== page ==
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Trump Administration Considers Halting GE Venture’s Engine Deliveries to China



GE logo | Trump Administration Considers Halting GE Venture's Engine Deliveries to China | Featured

Feb. 18–The Trump administration is considering a proposal to halt deliveries of jet engines co-produced by General Electric Co. for a new airliner being developed in China, a potential escalation of protective trade measures that could have steep repercussions for the major American manufacturer.

The administration may decline to issue a license allowing CFM International, a joint venture of GE and France's Safran SA, to export more of its LEAP 1C jet engines to China, people familiar with the discussions said. The engines are being used in the development of that country's Comac C919 jetliner, the latest in a planned family of new jets that is years behind schedule.

Some within the administration are concerned that the Chinese could reverse-engineer the CFM engines, allowing China to break into the global jet-engine market, undermining U.S. business interests.

People familiar with the deliberations said one goal of the push to halt the engine shipments was to cripple the development of the Comac airliner, which China hopes to build into a global competitor of the dominant narrow-body airliner models made by Boeing Co. and Airbus SE. The LEAP 1C engine is the sole engine designed for use with the new Comac C919, so interrupting the supply of engines could produce an indefinite delay in the production of the C919.

If put in place, the proposal wouldn't bar all engines made by GE or its CFM joint venture from flying in China. Engines sold to airplane makers such as Boeing or Airbus, rather than to China's Comac, are Federal Aviation Administration certified and don't require the license that some in the administration want to use to hold up engines for the Comac aircraft.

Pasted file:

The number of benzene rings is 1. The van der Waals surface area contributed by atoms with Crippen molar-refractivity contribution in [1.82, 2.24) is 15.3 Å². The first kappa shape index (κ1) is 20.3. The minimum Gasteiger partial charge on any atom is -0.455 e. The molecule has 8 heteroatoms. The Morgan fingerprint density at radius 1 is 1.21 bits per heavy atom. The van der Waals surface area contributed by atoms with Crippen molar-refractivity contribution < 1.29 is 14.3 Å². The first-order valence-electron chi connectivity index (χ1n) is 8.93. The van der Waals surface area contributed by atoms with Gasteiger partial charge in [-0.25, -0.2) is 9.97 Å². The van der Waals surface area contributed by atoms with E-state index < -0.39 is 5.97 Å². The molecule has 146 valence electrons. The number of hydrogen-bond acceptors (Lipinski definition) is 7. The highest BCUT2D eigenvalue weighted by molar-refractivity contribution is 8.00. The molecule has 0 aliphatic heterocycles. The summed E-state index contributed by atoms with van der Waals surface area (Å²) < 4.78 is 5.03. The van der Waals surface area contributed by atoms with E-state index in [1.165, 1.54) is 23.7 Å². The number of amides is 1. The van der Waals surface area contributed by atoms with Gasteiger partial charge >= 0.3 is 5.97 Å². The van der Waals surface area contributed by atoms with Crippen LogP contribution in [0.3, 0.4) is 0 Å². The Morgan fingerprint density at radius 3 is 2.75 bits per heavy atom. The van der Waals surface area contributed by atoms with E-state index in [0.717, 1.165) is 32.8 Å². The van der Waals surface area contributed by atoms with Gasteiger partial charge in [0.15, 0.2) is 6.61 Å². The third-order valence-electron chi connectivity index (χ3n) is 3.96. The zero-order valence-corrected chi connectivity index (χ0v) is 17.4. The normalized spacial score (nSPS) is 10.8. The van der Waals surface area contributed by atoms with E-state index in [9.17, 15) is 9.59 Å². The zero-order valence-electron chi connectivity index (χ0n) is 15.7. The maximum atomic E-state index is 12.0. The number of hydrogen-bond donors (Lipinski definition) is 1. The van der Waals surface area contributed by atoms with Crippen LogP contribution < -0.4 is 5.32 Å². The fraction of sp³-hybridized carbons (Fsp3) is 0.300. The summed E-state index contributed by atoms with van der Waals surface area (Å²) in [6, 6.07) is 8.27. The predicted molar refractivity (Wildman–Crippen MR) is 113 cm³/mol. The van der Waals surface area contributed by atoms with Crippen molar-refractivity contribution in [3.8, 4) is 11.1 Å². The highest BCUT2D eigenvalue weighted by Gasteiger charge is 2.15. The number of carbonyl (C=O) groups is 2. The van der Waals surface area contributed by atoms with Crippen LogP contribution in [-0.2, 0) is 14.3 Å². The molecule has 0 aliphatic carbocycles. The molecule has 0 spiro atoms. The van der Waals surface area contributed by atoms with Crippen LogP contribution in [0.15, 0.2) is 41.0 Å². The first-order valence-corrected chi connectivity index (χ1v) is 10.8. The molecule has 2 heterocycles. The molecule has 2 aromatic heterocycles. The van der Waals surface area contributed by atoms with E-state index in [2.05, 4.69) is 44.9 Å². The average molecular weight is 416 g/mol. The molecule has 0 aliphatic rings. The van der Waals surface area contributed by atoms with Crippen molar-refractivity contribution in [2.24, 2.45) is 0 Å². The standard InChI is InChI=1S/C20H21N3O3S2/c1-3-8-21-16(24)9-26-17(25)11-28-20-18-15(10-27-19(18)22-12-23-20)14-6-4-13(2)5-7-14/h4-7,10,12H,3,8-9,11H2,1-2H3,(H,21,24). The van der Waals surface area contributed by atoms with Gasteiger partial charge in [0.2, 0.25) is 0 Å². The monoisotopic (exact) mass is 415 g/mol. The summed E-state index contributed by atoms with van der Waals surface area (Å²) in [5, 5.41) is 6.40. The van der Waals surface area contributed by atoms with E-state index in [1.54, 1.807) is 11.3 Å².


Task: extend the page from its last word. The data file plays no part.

GE is arguing against the move, according to a person familiar with the talks, saying that mimicking the advanced manufacturing techniques that have produced the engine is far harder than some administration officials believe. As a practical matter, GE has argued, the CFM engines have been on the ground in China for years, meaning that Chinese manufacturers could have already begun the reverse-engineering.

The potential denial of a new license for the engines is on the agenda for a meeting of administration officials scheduled for Thursday. A meeting of cabinet officials on this and other China trade policies is scheduled for Feb. 28, the person familiar said.

The administration is also considering whether to restrict exports of the avionics systems GE supplies for the C919.

GE has assured investors for years that it can sell its industrial products, which also include power turbines and medical scanners, while protecting against piracy. The conundrum for GE and other industrial companies: how to grab a share of the growing market for their products in China while protecting their intellectual property. That is especially true in the case of jet engines, for which manufacturing processes and materials are closely guarded secrets and development of new models costs billions.

GE and other American aviation businesses have received permission for years to export various systems that are being incorporated into Chinese aircraft. As recently as March 2019, the Commerce Department issued a license permitting CFM to ship LEAP 1C engines to China.

The C919 is currently being flight-tested and is slated to enter passenger service in 2021.

GE is bullish generally on the LEAP engine family, of which the 1C engine is just one variant.

“Going forward, I think we have real conviction in the LEAP engine,” GE Chief Executive Larry Culp told investors in an earnings call in January, when the company was warning that the delays in getting Boeing Co. ‘s grounded 737 MAX airliner could dent the short-term profits from the engine.

Any interruption in deliveries could also weigh heavily on Safran. It would likely also trigger objections from the French government.


(c)2020 the Bangkok Post (Bangkok, Thailand)

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